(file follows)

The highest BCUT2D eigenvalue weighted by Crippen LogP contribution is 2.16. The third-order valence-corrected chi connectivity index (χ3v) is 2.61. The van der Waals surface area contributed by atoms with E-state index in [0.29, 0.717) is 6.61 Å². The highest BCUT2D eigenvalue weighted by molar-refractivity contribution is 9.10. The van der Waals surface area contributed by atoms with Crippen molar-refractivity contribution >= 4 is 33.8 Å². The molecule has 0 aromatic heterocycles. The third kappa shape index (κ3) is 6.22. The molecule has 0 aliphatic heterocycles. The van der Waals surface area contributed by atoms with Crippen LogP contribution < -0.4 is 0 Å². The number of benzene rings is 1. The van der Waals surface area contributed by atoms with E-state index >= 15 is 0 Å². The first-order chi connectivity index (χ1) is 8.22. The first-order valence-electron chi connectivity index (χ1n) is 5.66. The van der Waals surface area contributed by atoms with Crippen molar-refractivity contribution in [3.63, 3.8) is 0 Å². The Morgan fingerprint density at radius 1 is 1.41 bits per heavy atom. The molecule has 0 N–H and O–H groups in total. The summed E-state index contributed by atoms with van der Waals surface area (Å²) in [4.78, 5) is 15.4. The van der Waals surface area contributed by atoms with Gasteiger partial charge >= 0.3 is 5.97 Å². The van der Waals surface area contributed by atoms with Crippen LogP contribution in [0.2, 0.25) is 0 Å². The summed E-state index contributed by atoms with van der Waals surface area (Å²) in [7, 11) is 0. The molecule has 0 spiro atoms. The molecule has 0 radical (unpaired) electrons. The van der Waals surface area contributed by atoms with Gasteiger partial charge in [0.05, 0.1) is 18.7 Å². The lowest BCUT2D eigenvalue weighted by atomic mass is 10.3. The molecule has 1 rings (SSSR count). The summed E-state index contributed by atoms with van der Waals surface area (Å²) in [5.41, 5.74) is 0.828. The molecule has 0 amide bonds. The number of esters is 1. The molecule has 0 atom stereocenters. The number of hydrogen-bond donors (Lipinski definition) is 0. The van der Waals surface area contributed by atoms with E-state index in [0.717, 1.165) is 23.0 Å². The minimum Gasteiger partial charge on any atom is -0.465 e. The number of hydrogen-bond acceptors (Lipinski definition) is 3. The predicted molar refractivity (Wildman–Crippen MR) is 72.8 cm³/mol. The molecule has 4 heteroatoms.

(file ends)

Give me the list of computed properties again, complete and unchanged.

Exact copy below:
The highest BCUT2D eigenvalue weighted by Crippen LogP contribution is 2.16. The third-order valence-corrected chi connectivity index (χ3v) is 2.61. The van der Waals surface area contributed by atoms with E-state index in [0.29, 0.717) is 6.61 Å². The highest BCUT2D eigenvalue weighted by molar-refractivity contribution is 9.10. The van der Waals surface area contributed by atoms with Crippen molar-refractivity contribution >= 4 is 33.8 Å². The molecule has 0 aromatic heterocycles. The third kappa shape index (κ3) is 6.22. The molecule has 0 aliphatic heterocycles. The van der Waals surface area contributed by atoms with Crippen LogP contribution < -0.4 is 0 Å². The number of benzene rings is 1. The van der Waals surface area contributed by atoms with E-state index >= 15 is 0 Å². The first-order chi connectivity index (χ1) is 8.22. The first-order valence-electron chi connectivity index (χ1n) is 5.66. The van der Waals surface area contributed by atoms with Crippen molar-refractivity contribution in [3.63, 3.8) is 0 Å². The Morgan fingerprint density at radius 1 is 1.41 bits per heavy atom. The molecule has 0 N–H and O–H groups in total. The summed E-state index contributed by atoms with van der Waals surface area (Å²) in [4.78, 5) is 15.4. The van der Waals surface area contributed by atoms with Gasteiger partial charge >= 0.3 is 5.97 Å². The van der Waals surface area contributed by atoms with Crippen LogP contribution in [0.2, 0.25) is 0 Å². The summed E-state index contributed by atoms with van der Waals surface area (Å²) in [7, 11) is 0. The molecule has 0 spiro atoms. The molecule has 0 radical (unpaired) electrons. The van der Waals surface area contributed by atoms with Gasteiger partial charge in [0.05, 0.1) is 18.7 Å². The lowest BCUT2D eigenvalue weighted by atomic mass is 10.3. The molecule has 1 rings (SSSR count). The summed E-state index contributed by atoms with van der Waals surface area (Å²) in [5.41, 5.74) is 0.828. The molecule has 0 amide bonds. The number of esters is 1. The molecule has 0 atom stereocenters. The number of hydrogen-bond donors (Lipinski definition) is 0. The van der Waals surface area contributed by atoms with E-state index in [0.717, 1.165) is 23.0 Å². The minimum Gasteiger partial charge on any atom is -0.465 e. The number of hydrogen-bond acceptors (Lipinski definition) is 3. The predicted molar refractivity (Wildman–Crippen MR) is 72.8 cm³/mol. The molecule has 4 heteroatoms.